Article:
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Is it possible to work on more than one concurrent Master's degree?

As an undergraduate, I have been double-majoring in English and Rhetoric&Writing. These two areas of study, while related, are not identical. I thought about taking up Creative Writing as a third major, but my adviser insisted that I am so close to graduating and it would take me even longer to take on this third degree. I want to be marketable to potential employers, and I think having more than one degree will help with that. My ultimate goal is to become a college professor, which of course will require a Doctorate unless I plan on being an adjunct (which pays less and the hours aren't guaranteed from one semester to the next), but I have no idea how long grad school is going to take, and need to be able to maintain employment in the interim.

 
LunasMama

Asked by LunasMama at 8:04 PM on May. 12, 2009 in Money & Work

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Answers (10)
  • I have 2 Masters-- MSN and MBA. They are 7 years apart but, none the less each was hard work and well worth the time. Now I am looking for a different job and hope to find one in teaching.
    irishtwins30907

    Answer by irishtwins30907 at 9:33 PM on May. 12, 2009

  • Yes but I would personally never do it. I wouldn't double major as an undergrad either because from my experience of people that did, all they did was waste time and money. If you are looking into getting a masters, employers will look at that and not so much what you majored in as undergrad. I graduated with my BA in communications and then started law school. Unless someone only plans on getting a bachelors degree, I think you can pretty much major in something related and it won't make to much of a difference. My s/o has two bachelors degrees. One is in math and the other is in electrical engineering. He felt he had to go back as an undergrad to refresh his skills to gear his career towards EE. He knows now that he wasted a lot of time. He later got his masters and Phd in EE.

    legalmommy101

    Answer by legalmommy101 at 8:13 PM on May. 12, 2009

  • my professor said getting two Master's is costly and I shouldn't do it. She said concentrate on one then go for Doctorate.
    admckenzie

    Answer by admckenzie at 8:15 PM on May. 12, 2009

  • Yea, it's possible, but I don't think it's a good idea..especially for a mom with a toddler. I'm working on my ONE Master's right now..and wow. It's hard enough.
    discokittten

    Answer by discokittten at 8:36 PM on May. 12, 2009

  • I would get a masters and then your doctorate. You are going to need a doctorate to be a professor anyway. Why take the extra time to get a second masters when you can put that time towards your doctorate?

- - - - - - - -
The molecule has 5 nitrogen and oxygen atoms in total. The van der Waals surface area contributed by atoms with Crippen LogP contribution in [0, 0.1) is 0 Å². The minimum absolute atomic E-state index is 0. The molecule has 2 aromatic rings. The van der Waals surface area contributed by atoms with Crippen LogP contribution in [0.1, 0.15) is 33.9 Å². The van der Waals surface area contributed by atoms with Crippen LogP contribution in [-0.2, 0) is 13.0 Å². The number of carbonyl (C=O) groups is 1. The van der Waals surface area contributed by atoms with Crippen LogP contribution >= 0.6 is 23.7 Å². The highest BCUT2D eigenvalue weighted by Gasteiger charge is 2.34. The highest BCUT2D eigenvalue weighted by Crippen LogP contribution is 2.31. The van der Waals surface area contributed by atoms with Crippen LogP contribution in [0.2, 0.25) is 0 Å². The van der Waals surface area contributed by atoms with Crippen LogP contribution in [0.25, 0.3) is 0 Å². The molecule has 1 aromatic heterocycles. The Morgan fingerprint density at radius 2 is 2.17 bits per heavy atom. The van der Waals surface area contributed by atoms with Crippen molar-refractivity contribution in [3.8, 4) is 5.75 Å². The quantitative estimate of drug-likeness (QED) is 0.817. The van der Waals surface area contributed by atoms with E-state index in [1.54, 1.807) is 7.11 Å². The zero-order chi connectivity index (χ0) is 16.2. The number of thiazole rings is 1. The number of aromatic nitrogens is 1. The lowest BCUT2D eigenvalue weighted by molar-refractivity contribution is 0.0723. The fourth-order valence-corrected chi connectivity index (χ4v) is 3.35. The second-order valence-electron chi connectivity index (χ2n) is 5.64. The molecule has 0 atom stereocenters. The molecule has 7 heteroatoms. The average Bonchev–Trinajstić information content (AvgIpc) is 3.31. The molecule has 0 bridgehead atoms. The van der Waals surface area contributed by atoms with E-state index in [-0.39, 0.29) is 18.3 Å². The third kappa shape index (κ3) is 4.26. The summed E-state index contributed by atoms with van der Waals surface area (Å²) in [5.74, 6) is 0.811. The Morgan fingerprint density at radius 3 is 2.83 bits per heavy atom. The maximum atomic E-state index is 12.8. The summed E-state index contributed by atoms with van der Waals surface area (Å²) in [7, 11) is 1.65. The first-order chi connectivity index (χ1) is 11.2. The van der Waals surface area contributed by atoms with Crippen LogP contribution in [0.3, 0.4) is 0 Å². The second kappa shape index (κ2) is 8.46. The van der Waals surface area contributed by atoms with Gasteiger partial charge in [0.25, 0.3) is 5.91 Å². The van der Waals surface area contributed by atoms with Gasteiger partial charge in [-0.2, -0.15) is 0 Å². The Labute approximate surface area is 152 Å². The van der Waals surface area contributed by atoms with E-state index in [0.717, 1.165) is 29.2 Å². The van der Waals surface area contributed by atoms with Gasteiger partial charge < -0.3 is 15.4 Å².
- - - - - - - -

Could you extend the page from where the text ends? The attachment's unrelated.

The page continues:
Magpie75

    Answer by Magpie75 at 10:01 PM on May. 12, 2009

  • "I would get a masters and then your doctorate. You are going to need a doctorate to be a professor anyway. Why take the extra time to get a second masters when you can put that time towards your doctorate?"

    I see your point, kind of; I meant concurrent, as in at the same time. So I wouldn't be spending an extra time on the extra degree as far as years total. But of course it would be extra time each day/week/month.
    LunasMama

    Answer by LunasMama at 12:18 AM on May. 13, 2009

  • "I have 2 Masters-- MSN and MBA. They are 7 years apart but, none the less each was hard work and well worth the time. Now I am looking for a different job and hope to find one in teaching."

    Awesome.
    LunasMama

    Answer by LunasMama at 12:19 AM on May. 13, 2009

  • "Yea, it's possible, but I don't think it's a good idea..especially for a mom with a toddler. I'm working on my ONE Master's right now..and wow. It's hard enough."

    How old is your little one again? My daughter will be three when I graduate with my two bachelor's degrees. I'm not sure how long one Master's degree is supposed to take.
    LunasMama

    Answer by LunasMama at 12:20 AM on May. 13, 2009

  • "my professor said getting two Master's is costly and I shouldn't do it. She said concentrate on one then go for Doctorate."

    What Master's degree are you working on?
    LunasMama

    Answer by LunasMama at 12:21 AM on May. 13, 2009

  • "Yes but I would personally never do it. I wouldn't double major as an undergrad either because from my experience of people that did, all they did was waste time and money. If you are looking into getting a masters, employers will look at that and not so much what you majored in as undergrad. I graduated with my BA in communications and then started law school. Unless someone only plans on getting a bachelors degree, I think you can pretty much major in something related and it won't make to much of a difference. My s/o has two bachelors degrees. One is in math and the other is in electrical engineering. He felt he had to go back as an undergrad to refresh his skills to gear his career towards EE. He knows now that he wasted a lot of time. He later got his masters and Phd in EE."

    I don't think that learning is a waste of time. :) But I understand about it seeming that way if you've got kids to care for and bills to pay.
    LunasMama

    Answer by LunasMama at 12:23 AM on May. 13, 2009

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